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The 'Gödöllő' is one of the most beautiful and best known ornaments of the Herend Porcelain Manufactory, the history of which is strongly connected to the history of the Royal Castle in Gödöllő, and its former owner, Queen Elizabeth.

To make the name of the ornament understood, the relation between the court in Vienna and Mór Fischer must be explained. Fischer earned respect at numerous world exhibitions and other important national and international design platforms from 1851. The Court also recognised the expanding fame of the talented ceramist, and Franz Joseph quickly became fond of the porcelains of Herend.

First he gave a set from Herend as a present to her mother, Archduchess Sophie, later he made other orders, for which the services of the Buda Royal Palace and the Gödöllő Royal Castle were produced among others. As a proof of his trust, Franz Joseph let Fischer the utilization right of the ornaments of the Vienna porcelain manufacture, which closed by that time, raised him to nobility, then appointed him the official purveyor of the Court from 1872.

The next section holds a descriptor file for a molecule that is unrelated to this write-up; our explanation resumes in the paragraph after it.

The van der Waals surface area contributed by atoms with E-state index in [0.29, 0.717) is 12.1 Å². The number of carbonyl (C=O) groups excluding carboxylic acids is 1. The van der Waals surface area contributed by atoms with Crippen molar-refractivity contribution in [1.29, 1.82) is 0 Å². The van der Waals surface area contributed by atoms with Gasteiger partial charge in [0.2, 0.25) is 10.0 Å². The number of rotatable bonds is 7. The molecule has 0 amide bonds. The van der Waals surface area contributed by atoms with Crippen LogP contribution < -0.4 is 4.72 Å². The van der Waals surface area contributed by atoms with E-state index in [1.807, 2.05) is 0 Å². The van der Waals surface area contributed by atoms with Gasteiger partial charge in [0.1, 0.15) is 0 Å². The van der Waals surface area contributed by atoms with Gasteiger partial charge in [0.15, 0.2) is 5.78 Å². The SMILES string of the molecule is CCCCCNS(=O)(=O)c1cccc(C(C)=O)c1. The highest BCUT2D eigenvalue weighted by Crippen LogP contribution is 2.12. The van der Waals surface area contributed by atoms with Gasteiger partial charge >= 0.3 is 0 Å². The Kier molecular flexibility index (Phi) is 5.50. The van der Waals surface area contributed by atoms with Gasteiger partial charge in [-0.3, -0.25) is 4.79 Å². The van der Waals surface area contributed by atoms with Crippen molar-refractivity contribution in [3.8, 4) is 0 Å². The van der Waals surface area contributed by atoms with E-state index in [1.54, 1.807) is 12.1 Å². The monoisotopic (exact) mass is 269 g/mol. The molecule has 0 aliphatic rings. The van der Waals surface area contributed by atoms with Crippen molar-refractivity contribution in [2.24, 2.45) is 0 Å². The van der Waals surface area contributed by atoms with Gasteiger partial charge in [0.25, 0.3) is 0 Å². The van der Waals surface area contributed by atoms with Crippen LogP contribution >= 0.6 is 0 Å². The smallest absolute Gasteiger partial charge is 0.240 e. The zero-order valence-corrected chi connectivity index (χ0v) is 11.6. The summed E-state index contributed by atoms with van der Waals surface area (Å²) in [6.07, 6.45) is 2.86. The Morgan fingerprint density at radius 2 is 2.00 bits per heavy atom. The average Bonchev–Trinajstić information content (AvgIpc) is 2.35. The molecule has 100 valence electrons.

The Castle in Gödöllő was built by Antal Grassalkovich in the style of French baroque in the 18th century, and his family possessed it until 1841. Queen Elizabeth visited Gödöllő for the first time in 1866,when she spent a few months in Pest-Buda during the Austrian-Prussian war. The beautiful Castle and land rich of game enchanted the Queen, who loved horse riding and hunting.

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